Corned Beef

You’ve had it in hash, seen it on sandwiches, and you may have even enjoyed a slice or two last St. Patrick’s Day, but, what actually is corned beef? Read on to learn more about how this delicious ingredient got its unique name and discover a variety of our favorite corned beef recipes.  

No corn was used in making this beef… 

“Corning” is a little bit of an outdated term, but before refrigeration corning was a form of preservation. Corning is a form of salt curing meat, a technique used to preserve and prevent spoilage by coating cuts in an ample amount of salt. The name “corning”, actually refers to the extra large salt pellets that were used at the time, some the size of corn kernels. 

Modern Making of Corned Beef 

Now that refrigeration is a way of life, corned beef has gone through a slight modernization. Modern corned beef is typically made using a popular, albeit tough, cut, the brisket. Instead of a packed, dry, salt cure, the brisket is submerged in a salty seasoned brine. The brisket, after days of soaking, is made more tender by the brine, and tender-still, after cooking. There are some gourmands that would like to reclassify this recipe to something a little more telling about the curing process by calling it “pickled beef”, instead of corned beef. If you’d like to take a crack at this process at home, click here to learn how to make corned beef at home.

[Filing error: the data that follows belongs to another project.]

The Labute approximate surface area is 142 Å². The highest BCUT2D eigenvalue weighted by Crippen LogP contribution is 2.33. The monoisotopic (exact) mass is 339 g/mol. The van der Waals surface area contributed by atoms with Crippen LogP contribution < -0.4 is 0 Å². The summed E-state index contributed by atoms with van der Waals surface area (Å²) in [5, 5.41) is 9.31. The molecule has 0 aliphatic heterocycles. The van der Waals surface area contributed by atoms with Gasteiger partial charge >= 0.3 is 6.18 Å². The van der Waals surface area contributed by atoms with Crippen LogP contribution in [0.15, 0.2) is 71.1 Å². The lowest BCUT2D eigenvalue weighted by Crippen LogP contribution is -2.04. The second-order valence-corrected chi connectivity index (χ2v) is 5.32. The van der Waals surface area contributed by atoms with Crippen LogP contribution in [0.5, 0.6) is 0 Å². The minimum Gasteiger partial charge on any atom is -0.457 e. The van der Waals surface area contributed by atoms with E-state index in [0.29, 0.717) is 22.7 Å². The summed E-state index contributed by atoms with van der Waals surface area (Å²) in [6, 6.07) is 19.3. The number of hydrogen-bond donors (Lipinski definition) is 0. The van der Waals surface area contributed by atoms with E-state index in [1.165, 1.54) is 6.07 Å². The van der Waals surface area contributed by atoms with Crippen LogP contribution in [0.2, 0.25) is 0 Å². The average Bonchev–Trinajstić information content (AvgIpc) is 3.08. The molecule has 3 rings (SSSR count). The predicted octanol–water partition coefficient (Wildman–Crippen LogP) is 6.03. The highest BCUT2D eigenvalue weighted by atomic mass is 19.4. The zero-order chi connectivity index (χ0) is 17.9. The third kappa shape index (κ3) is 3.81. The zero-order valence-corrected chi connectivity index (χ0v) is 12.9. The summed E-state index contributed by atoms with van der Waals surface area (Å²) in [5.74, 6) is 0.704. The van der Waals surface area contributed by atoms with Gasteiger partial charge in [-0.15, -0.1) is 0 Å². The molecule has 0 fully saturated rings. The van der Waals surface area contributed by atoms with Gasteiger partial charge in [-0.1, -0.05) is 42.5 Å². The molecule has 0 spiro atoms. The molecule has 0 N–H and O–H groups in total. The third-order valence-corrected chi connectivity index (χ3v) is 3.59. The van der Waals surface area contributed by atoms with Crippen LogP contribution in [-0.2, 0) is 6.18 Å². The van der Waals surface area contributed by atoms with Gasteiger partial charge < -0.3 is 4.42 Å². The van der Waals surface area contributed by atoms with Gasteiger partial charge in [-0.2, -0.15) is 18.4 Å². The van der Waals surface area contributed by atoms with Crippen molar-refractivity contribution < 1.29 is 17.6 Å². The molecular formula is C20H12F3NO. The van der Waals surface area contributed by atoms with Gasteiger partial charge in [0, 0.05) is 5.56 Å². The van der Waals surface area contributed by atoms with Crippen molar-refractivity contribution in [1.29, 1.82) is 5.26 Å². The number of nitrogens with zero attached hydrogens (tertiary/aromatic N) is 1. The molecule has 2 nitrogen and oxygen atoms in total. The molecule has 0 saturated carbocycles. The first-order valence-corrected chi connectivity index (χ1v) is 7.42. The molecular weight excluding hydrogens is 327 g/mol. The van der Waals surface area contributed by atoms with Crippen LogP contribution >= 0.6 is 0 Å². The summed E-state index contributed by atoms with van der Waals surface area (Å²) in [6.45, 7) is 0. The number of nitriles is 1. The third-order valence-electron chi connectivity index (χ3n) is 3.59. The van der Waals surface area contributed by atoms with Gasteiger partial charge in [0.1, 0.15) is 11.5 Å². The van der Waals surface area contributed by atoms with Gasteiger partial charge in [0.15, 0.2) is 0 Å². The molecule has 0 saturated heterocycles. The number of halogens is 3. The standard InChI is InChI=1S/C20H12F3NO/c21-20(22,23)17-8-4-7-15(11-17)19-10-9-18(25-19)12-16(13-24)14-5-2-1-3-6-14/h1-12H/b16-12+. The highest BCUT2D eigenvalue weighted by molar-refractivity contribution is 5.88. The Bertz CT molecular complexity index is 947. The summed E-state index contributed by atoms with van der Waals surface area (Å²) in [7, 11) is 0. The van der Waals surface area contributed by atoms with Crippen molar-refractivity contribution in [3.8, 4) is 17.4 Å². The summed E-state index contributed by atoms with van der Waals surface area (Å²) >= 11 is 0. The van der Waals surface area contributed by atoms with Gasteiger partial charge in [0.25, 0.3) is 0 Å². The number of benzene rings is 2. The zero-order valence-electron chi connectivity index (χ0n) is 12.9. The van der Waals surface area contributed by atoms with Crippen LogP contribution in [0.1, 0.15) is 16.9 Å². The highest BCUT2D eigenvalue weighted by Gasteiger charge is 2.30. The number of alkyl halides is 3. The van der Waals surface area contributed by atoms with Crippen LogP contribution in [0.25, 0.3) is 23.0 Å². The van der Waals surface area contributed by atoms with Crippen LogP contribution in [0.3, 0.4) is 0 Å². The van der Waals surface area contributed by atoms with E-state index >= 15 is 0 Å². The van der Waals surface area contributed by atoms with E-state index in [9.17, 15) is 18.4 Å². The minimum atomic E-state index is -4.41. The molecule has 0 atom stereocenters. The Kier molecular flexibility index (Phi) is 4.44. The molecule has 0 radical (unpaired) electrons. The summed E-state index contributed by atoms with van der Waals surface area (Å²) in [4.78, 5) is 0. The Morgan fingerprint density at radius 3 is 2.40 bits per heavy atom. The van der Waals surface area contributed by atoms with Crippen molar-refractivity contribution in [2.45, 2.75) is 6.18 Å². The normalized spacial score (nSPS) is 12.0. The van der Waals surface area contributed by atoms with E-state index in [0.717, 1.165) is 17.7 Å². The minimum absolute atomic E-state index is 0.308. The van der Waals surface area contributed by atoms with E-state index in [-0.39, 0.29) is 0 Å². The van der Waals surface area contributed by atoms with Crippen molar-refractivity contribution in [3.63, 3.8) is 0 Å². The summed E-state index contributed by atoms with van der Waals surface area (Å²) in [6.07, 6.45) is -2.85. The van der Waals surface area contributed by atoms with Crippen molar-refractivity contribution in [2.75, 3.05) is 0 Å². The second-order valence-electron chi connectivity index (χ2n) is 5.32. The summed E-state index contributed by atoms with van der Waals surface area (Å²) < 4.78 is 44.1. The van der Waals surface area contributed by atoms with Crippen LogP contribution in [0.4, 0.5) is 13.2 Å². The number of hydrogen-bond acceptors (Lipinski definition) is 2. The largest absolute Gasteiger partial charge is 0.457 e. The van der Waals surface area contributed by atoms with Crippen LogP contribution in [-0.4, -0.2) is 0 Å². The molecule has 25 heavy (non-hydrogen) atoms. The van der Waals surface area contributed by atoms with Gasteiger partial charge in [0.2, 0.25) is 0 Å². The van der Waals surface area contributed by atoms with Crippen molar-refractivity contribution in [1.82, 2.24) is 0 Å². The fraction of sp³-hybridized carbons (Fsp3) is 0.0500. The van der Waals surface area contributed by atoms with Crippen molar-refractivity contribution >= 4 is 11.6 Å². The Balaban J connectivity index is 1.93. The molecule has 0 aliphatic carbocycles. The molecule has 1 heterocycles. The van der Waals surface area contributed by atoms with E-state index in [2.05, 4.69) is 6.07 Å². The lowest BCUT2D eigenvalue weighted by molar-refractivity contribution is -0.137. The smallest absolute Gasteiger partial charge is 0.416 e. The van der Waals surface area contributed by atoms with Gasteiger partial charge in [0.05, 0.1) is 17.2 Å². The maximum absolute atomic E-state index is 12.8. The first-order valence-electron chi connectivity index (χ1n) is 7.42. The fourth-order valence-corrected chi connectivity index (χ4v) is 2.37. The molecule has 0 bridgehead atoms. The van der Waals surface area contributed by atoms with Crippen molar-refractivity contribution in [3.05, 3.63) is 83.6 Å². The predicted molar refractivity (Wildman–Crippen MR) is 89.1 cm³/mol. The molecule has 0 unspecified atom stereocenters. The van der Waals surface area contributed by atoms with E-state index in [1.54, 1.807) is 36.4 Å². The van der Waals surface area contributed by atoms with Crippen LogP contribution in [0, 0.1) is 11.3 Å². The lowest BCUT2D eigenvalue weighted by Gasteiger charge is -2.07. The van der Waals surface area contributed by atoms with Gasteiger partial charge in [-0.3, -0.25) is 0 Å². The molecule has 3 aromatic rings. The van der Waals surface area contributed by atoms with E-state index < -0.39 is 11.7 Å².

Classic and Creative Uses for Corned Beef 

Corned beef is now a staple at deli counters and, depending on the time of year, available pre-brined for your home cooking enjoyment. This convenience opens up a variety of creative ways to prepare and serve corned beef. 


For a more classic approach, we recommend this recipe for Corned Beef and Cabbage with Irish Butter Potatoes. For those that are fans of the breakfast counter-staple, give this recipe for Corned Beef Hash a try. If you’re in an adventurous mood (or, just a big fan of the Reuben sandwich), this recipe will soon become your new favorite: Reuben Style Pork Chops.

Feature Image: Flickr user larryjh1234 ( CC BY 2.0 )

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